A couple of weeks back, I asked whether it was possible that Donald Trump might lose millennial voters to a third-party candidate, Libertarian nominee Gary Johnson.
Well, a new poll shows him losing young voters not just to Johnson, but also to Green Party nominee Jill Stein.
The McClatchy poll shows Trump pulling just 1 in 10 votes — 9 percent — among Americans under 30 years old. Hillary Clinton is at 41 percent, while Johnson is at 23 percent and Stein is at 16 percent. Trump is basically tied with "undecided," which is at 8 percent.
It's important to note here that, as with other subsamples of young voters, the poll did not test a large number of them — only 15 percent of the 983 registered voters that Marist College polled for McClatchy, or about 150. That means there is a very high margin of error.
But it comes on the heels of plenty of other evidence that Trump is struggling — mightily — with the youngest American voters.
A Fox News poll this week didn't include Stein, but it showed Trump and Johnson close among voters under 35 — the generally accepted definition of the millennial generation. Trump was at 23 percent, while Johnson was at 19 percent.
In early July, a Pew study that included a larger sample — and larger subsample of voters under 30 — also showed Trump and Johnson virtually tied among teens and 20-somethings.
So the complete picture that's taking shape is: Young people really don't like Trump. His favorable rating among voters under 30 in the McClatchy poll is just 13 percent, with 82 percent unfavorable (!). He does worse with them than he does among Latinos (25 percent favorable, 73 percent unfavorable) and nearly as poorly as he does among liberals (10 favorable, 88 percent unfavorable).
But that also doesn't necessarily mean he'll get just 9 percent or even just 20 percent of their votes. Third-party candidates tend to poll better before Election Day than they actually perform on Election Day. As The Washington Post's Stu Rothenberg wrote Thursday:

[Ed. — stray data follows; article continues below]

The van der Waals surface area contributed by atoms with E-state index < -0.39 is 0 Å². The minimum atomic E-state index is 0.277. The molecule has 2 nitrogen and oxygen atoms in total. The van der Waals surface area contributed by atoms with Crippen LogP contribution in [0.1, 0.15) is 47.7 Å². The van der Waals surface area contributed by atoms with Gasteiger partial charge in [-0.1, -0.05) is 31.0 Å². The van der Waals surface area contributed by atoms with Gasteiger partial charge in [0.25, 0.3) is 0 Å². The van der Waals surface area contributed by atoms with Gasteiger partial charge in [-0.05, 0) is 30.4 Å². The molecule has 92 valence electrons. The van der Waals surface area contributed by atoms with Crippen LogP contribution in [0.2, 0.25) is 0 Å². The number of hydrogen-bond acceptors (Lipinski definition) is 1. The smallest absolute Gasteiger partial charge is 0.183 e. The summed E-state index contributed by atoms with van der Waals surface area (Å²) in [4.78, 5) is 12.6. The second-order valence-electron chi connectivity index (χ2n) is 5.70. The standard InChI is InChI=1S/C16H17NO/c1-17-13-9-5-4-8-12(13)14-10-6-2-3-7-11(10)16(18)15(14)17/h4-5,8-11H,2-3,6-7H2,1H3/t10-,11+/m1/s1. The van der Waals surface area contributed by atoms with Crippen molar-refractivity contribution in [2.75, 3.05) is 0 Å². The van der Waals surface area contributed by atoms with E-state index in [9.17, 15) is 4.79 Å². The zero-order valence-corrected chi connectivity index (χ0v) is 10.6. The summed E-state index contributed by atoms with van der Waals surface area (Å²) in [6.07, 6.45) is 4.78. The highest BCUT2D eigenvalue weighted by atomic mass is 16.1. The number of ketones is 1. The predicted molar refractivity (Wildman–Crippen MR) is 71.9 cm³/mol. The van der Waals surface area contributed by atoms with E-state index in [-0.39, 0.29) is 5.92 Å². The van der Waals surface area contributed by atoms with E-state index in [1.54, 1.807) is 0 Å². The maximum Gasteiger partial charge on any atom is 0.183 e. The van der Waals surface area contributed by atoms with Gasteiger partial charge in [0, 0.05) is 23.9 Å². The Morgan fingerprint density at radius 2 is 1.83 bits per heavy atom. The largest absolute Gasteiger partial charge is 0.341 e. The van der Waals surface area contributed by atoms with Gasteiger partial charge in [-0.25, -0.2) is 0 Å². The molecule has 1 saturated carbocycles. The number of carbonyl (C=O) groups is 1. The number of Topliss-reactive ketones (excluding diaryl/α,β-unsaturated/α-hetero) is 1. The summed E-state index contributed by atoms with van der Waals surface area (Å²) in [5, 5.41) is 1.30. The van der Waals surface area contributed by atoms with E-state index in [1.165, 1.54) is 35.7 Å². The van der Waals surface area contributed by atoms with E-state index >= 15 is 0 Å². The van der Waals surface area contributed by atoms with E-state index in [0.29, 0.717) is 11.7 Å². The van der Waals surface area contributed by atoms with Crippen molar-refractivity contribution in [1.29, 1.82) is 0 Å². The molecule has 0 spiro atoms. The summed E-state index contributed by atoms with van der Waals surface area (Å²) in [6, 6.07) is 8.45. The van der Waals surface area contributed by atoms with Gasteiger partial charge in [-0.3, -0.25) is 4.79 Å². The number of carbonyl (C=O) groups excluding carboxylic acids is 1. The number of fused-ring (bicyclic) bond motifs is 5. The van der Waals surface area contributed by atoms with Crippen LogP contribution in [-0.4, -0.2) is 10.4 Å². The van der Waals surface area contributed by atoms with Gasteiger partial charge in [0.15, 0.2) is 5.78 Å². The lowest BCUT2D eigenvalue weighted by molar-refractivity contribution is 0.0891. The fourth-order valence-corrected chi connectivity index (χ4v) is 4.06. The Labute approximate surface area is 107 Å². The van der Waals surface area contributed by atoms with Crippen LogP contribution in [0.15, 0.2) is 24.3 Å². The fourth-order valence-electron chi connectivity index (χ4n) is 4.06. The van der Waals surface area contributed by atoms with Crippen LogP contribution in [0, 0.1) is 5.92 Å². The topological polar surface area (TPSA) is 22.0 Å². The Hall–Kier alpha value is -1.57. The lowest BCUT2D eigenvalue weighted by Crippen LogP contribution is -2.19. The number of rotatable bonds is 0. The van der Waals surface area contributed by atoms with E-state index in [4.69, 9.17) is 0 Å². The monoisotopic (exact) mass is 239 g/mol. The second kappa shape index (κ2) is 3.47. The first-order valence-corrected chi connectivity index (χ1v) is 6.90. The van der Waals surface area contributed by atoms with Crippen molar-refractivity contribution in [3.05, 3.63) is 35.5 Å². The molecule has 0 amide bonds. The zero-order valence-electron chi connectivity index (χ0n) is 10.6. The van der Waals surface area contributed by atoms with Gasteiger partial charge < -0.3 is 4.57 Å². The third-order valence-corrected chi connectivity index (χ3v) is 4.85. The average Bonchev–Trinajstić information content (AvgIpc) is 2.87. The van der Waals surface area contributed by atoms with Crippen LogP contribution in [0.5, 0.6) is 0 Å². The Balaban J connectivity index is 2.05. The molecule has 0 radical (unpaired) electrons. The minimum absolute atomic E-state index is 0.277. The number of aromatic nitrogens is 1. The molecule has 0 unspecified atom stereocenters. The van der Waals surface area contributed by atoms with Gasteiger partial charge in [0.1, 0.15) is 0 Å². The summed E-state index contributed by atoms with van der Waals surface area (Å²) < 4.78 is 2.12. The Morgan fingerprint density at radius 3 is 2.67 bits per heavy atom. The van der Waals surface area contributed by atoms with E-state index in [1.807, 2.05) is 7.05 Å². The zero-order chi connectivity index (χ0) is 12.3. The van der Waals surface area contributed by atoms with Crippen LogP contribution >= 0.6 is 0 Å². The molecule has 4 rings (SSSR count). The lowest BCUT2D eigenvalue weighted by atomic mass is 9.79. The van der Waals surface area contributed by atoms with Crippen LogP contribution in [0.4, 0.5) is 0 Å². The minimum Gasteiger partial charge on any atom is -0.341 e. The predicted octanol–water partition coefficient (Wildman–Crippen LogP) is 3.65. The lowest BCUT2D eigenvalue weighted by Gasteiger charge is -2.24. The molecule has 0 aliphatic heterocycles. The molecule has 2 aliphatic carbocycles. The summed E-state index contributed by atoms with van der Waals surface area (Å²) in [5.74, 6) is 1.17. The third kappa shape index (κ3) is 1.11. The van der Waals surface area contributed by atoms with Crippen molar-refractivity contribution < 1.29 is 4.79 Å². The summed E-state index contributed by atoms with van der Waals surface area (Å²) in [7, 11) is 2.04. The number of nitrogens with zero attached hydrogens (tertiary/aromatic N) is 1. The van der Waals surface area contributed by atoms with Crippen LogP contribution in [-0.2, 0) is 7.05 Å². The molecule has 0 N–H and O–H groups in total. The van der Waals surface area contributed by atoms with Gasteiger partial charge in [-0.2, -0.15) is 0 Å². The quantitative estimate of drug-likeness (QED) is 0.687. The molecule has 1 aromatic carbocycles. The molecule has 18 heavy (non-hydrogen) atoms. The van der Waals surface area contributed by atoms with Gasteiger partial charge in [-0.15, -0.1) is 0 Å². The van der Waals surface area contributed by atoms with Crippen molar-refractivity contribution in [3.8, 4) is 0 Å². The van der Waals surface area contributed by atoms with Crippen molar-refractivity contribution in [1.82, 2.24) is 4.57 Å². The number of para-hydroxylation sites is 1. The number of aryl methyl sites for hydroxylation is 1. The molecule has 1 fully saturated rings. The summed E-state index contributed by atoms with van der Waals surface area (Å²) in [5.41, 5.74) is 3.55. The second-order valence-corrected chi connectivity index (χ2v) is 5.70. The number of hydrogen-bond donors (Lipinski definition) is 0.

If history is any guide (and it has not always been one this election cycle), support for Johnson and Stein will ebb over the next three months.
Supposedly serious Independent or third party nominees like John Anderson (1980) and Ross Perot (1992) saw their poll numbers slide in the final months of those campaigns as voters decided to cast their votes for someone who could win the White House. That same dynamic could well occur again (Perot’s numbers in 1996 and Nader’s in 2000 remained more stable.)
The Greens probably will attract a handful of Bernie Sanders supporters, but Stein’s (and her party’s) agenda is way too far to the left to attract mainstream supporters who otherwise would support Clinton.
And while Johnson’s decision to add Weld to his ticket surely reflects his effort to move the Libertarians to the political mainstream, that party spends as much time arguing internally about what it stands for as it does wooing general election voters.
As long as the Libertarians and Greens seem irrelevant and outside the political mainstream to the average voter, they will not be in the electoral conversation.
Young voters have long been one of the very best demographics for third-party candidates, and Johnson and Stein will spend plenty of time appealing to them.
They might not beat Trump with this demographic, but they can surely do some real damage to his prospects of winning. And for that, Trump has himself to blame.